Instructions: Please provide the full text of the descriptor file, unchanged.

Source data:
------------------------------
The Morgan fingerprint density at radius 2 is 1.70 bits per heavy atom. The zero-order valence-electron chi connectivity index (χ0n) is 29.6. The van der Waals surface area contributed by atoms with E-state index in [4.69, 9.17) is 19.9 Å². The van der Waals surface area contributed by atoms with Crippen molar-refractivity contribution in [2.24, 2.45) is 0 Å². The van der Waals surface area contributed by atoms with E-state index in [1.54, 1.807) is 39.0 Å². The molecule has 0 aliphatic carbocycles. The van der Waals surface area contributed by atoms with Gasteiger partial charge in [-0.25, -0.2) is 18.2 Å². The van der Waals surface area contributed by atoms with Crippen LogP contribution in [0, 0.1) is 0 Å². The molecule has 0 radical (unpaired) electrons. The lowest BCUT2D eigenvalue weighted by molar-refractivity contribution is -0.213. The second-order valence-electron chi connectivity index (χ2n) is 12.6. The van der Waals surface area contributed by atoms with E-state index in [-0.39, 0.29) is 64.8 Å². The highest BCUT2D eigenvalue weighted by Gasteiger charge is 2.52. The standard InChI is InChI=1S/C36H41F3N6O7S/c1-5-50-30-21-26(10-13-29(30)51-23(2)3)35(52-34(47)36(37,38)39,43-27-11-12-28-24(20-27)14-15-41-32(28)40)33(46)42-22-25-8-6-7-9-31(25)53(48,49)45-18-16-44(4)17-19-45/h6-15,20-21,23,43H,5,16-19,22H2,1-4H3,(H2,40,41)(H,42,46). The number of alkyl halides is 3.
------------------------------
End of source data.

The Morgan fingerprint density at radius 2 is 1.70 bits per heavy atom. The zero-order valence-electron chi connectivity index (χ0n) is 29.6. The van der Waals surface area contributed by atoms with E-state index in [4.69, 9.17) is 19.9 Å². The van der Waals surface area contributed by atoms with Crippen molar-refractivity contribution in [2.24, 2.45) is 0 Å². The van der Waals surface area contributed by atoms with E-state index in [1.54, 1.807) is 39.0 Å². The molecule has 0 aliphatic carbocycles. The van der Waals surface area contributed by atoms with Gasteiger partial charge in [-0.25, -0.2) is 18.2 Å². The van der Waals surface area contributed by atoms with Crippen LogP contribution in [0, 0.1) is 0 Å². The molecule has 0 radical (unpaired) electrons. The lowest BCUT2D eigenvalue weighted by molar-refractivity contribution is -0.213. The second-order valence-electron chi connectivity index (χ2n) is 12.6. The van der Waals surface area contributed by atoms with E-state index in [-0.39, 0.29) is 64.8 Å². The highest BCUT2D eigenvalue weighted by Gasteiger charge is 2.52. The standard InChI is InChI=1S/C36H41F3N6O7S/c1-5-50-30-21-26(10-13-29(30)51-23(2)3)35(52-34(47)36(37,38)39,43-27-11-12-28-24(20-27)14-15-41-32(28)40)33(46)42-22-25-8-6-7-9-31(25)53(48,49)45-18-16-44(4)17-19-45/h6-15,20-21,23,43H,5,16-19,22H2,1-4H3,(H2,40,41)(H,42,46). The number of alkyl halides is 3.